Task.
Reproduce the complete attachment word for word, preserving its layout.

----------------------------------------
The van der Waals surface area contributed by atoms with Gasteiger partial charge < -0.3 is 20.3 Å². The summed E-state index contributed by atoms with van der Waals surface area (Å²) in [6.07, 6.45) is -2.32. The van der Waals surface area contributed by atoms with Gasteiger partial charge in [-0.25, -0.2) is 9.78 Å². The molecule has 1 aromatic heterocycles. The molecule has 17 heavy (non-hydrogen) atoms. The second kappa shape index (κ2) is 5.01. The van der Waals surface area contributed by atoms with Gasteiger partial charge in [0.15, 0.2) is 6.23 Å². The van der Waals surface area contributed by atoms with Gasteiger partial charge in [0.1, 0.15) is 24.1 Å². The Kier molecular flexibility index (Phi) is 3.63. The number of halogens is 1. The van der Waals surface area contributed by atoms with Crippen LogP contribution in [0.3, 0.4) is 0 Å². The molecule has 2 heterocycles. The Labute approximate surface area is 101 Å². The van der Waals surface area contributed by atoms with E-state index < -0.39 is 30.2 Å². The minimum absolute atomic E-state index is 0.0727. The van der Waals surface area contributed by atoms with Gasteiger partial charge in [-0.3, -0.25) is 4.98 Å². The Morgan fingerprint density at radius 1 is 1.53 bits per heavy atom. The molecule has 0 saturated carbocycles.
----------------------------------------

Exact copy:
The van der Waals surface area contributed by atoms with Gasteiger partial charge < -0.3 is 20.3 Å². The summed E-state index contributed by atoms with van der Waals surface area (Å²) in [6.07, 6.45) is -2.32. The van der Waals surface area contributed by atoms with Gasteiger partial charge in [-0.25, -0.2) is 9.78 Å². The molecule has 1 aromatic heterocycles. The molecule has 17 heavy (non-hydrogen) atoms. The second kappa shape index (κ2) is 5.01. The van der Waals surface area contributed by atoms with Gasteiger partial charge in [0.15, 0.2) is 6.23 Å². The van der Waals surface area contributed by atoms with Gasteiger partial charge in [0.1, 0.15) is 24.1 Å². The Kier molecular flexibility index (Phi) is 3.63. The number of halogens is 1. The van der Waals surface area contributed by atoms with Crippen LogP contribution in [0.3, 0.4) is 0 Å². The molecule has 2 heterocycles. The Labute approximate surface area is 101 Å². The van der Waals surface area contributed by atoms with E-state index < -0.39 is 30.2 Å². The minimum absolute atomic E-state index is 0.0727. The van der Waals surface area contributed by atoms with Gasteiger partial charge in [-0.3, -0.25) is 4.98 Å². The Morgan fingerprint density at radius 1 is 1.53 bits per heavy atom. The molecule has 0 saturated carbocycles.